Human Rights – Human Rights Watch says China draft terrorism law a ‘licence to commit abuses’ (Reuters, 20 Jan 2015)

Human Rights Watch has urged China to revise draft legislation aimed at combating terrorism, saying it was little more than “a licence to commit human rights abuses”. The law, which was made public for consultation last November, would establish a new counter-terrorism body that would have the power to designate organisations and members as terrorists without any protections of due process. The draft’s definition of terrorism includes “thought, speech, or behaviour” that attempt to “subvert state power”, “incite ethnic hatred” or “split the state”. Subversion and splittism are catch-all charges that have been used against dissidents. Human Rights Watch China director Sophie Richardson called for the draft law to be brought in line with international standards, saying that “in its present form this law is little more than a licence to commit human rights abuses”. “The Chinese government needs to respect rights, not build a new architecture of surveillance,” Richardson said in a statement. The law would require all telecommunication and internet service providers to help the government in preventing the spread of terrorism-related content. Public areas would be outfitted with facial recognition equipment – a system that “could easily be abused for personal or political ends”, Human Rights Watch said.

See also: China wages "people's war" on terrorism (Xinhua, 5 Jan 2015)

International Organisations – United Nations General Assembly and Security Council elect four Members of the Court (ICJ Press Release No. 2014/32, 7 November 2014)

The General Assembly and the Security Council of the United Nations yesterday elected four Members of the International Court of Justice (ICJ) for a term of office of nine years, beginning on 6 February 2015. Judges Mohamed Bennouna (Morocco) and Joan E. Donoghue (United States of America) were re-elected as Members of the Court. James Richard Crawford (Australia) and Kirill Gevorgian (Russian Federation) were elected as new Members of the Court.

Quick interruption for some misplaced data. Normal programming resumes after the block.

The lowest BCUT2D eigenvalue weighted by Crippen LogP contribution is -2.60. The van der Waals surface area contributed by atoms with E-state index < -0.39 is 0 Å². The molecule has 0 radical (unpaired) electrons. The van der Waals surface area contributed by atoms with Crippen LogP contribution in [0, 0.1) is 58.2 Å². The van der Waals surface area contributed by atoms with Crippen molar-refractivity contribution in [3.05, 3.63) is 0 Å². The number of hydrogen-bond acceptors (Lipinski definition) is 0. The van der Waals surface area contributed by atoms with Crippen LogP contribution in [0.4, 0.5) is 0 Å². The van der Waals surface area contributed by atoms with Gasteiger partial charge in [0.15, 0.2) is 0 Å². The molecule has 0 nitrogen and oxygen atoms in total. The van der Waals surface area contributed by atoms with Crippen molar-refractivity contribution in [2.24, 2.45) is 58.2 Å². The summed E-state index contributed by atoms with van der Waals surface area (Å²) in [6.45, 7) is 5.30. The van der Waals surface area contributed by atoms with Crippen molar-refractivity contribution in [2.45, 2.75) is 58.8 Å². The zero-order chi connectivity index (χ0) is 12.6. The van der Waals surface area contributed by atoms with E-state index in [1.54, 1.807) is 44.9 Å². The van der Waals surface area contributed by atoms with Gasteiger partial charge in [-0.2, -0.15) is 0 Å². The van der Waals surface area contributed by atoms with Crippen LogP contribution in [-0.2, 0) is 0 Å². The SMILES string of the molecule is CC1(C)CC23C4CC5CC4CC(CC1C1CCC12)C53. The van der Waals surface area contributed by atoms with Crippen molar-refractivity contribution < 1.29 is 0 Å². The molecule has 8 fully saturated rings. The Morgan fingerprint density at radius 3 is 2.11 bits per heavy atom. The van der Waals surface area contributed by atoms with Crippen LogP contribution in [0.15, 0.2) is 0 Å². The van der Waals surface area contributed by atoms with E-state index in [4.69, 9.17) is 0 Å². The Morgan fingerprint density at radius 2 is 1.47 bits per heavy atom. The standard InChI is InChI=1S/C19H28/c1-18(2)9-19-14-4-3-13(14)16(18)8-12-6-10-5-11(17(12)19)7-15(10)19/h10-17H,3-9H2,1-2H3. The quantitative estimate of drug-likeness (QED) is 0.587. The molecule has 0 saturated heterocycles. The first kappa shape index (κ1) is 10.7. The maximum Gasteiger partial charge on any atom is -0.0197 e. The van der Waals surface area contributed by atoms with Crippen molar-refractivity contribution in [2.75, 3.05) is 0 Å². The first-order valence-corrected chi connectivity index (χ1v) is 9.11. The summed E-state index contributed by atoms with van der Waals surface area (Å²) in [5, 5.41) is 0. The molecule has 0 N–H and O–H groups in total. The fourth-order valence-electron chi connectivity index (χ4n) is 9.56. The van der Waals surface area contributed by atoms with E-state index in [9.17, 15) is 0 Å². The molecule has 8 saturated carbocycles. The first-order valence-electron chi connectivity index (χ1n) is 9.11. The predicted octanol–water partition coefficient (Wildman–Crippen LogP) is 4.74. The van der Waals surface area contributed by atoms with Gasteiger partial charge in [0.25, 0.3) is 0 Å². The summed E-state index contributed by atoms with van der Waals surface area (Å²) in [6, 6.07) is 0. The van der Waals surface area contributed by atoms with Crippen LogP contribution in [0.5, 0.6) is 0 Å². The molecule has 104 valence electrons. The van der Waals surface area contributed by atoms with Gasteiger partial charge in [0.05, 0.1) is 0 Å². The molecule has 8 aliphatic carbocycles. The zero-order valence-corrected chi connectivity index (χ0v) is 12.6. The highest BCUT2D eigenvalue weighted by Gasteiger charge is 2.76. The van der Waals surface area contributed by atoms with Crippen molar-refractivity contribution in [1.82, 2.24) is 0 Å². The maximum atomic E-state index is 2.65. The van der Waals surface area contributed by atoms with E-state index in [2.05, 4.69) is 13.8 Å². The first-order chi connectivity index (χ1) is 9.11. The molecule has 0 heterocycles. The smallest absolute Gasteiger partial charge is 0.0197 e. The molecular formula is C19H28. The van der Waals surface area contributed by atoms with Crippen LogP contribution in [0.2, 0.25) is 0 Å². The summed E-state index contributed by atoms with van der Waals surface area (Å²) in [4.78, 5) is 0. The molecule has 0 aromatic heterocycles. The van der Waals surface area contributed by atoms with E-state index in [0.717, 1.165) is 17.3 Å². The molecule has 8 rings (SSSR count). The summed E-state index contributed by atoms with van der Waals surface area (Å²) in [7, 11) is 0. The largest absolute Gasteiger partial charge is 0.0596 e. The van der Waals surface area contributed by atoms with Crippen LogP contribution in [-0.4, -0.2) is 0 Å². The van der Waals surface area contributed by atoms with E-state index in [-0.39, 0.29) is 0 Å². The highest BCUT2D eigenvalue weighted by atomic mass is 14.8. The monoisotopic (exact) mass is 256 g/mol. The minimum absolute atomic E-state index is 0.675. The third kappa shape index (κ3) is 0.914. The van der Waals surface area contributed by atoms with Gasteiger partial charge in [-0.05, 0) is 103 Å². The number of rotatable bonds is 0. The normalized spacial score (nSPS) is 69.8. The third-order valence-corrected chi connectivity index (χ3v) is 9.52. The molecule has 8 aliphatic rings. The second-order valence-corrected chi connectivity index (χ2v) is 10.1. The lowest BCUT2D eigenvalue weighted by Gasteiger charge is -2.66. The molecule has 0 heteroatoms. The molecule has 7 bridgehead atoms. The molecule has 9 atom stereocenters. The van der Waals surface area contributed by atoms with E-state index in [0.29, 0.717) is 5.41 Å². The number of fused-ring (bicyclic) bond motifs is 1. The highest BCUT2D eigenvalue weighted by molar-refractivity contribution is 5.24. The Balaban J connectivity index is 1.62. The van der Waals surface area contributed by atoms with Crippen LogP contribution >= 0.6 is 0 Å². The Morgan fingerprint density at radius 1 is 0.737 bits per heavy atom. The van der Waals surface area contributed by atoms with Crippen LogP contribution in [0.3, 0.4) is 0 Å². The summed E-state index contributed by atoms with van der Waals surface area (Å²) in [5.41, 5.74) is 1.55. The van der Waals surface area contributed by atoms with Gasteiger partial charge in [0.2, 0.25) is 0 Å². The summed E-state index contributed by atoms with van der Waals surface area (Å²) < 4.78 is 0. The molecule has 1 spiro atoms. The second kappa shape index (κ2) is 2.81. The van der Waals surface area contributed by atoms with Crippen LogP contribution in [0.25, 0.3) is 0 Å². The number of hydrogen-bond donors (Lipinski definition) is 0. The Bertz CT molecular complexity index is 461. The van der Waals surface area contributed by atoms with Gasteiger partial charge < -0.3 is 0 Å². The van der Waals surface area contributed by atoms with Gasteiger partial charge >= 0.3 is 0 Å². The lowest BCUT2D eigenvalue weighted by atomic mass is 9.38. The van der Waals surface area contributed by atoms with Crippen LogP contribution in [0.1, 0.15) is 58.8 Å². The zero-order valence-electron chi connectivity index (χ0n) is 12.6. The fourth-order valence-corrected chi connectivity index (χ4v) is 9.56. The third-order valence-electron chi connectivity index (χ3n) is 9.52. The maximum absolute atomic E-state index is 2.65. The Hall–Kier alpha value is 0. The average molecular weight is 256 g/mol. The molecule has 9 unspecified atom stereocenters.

International Economic Law – Azevêdo applauds India-US agreement on key Bali issues (WTO News, 13 November 2014)

Director-General Roberto Azevêdo has welcomed the news that the US and India have agreed on the way forward for implementing key elements of the package of agreements reached last December at the WTO Ministerial Conference in Bali. Differing views on the implementation of two of these accords, the Trade Facilitation Agreement and the decision on Public Stockholding for Food Security Purposes, created an impasse in July which has led to a freezing of WTO negotiations since then. The India-US agreement provides a basis for the Director-General to intensify his consultations with other WTO members on the best way to overcome the present stalemate and to promptly implement all Bali ministerial Decisions.

International Economic Law – ASEAN Looks To End-2015 Regional Trade Integration (Tax News, 18 November 2014)